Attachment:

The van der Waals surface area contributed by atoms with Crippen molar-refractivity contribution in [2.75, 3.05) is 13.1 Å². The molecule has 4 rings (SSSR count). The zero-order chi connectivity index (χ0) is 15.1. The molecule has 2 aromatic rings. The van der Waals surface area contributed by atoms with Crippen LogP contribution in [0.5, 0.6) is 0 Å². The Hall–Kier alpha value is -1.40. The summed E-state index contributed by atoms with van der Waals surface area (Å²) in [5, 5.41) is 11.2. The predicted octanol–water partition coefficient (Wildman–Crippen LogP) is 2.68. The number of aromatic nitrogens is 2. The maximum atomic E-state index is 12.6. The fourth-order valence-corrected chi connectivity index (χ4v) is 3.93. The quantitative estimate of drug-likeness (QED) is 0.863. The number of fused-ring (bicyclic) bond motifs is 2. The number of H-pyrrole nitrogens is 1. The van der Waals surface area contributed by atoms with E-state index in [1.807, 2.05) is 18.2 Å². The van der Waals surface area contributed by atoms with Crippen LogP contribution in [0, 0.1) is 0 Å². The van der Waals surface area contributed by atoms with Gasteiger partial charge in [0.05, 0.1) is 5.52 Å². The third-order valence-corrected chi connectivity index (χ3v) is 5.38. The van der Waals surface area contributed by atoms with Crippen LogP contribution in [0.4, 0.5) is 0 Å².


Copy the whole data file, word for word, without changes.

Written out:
The van der Waals surface area contributed by atoms with Crippen molar-refractivity contribution in [2.75, 3.05) is 13.1 Å². The molecule has 4 rings (SSSR count). The zero-order chi connectivity index (χ0) is 15.1. The molecule has 2 aromatic rings. The van der Waals surface area contributed by atoms with Crippen LogP contribution in [0.5, 0.6) is 0 Å². The Hall–Kier alpha value is -1.40. The summed E-state index contributed by atoms with van der Waals surface area (Å²) in [5, 5.41) is 11.2. The predicted octanol–water partition coefficient (Wildman–Crippen LogP) is 2.68. The number of aromatic nitrogens is 2. The maximum atomic E-state index is 12.6. The fourth-order valence-corrected chi connectivity index (χ4v) is 3.93. The quantitative estimate of drug-likeness (QED) is 0.863. The number of fused-ring (bicyclic) bond motifs is 2. The number of H-pyrrole nitrogens is 1. The van der Waals surface area contributed by atoms with E-state index in [1.807, 2.05) is 18.2 Å². The van der Waals surface area contributed by atoms with Crippen LogP contribution in [0, 0.1) is 0 Å². The van der Waals surface area contributed by atoms with Gasteiger partial charge in [0.05, 0.1) is 5.52 Å². The third-order valence-corrected chi connectivity index (χ3v) is 5.38. The van der Waals surface area contributed by atoms with Crippen LogP contribution in [0.4, 0.5) is 0 Å².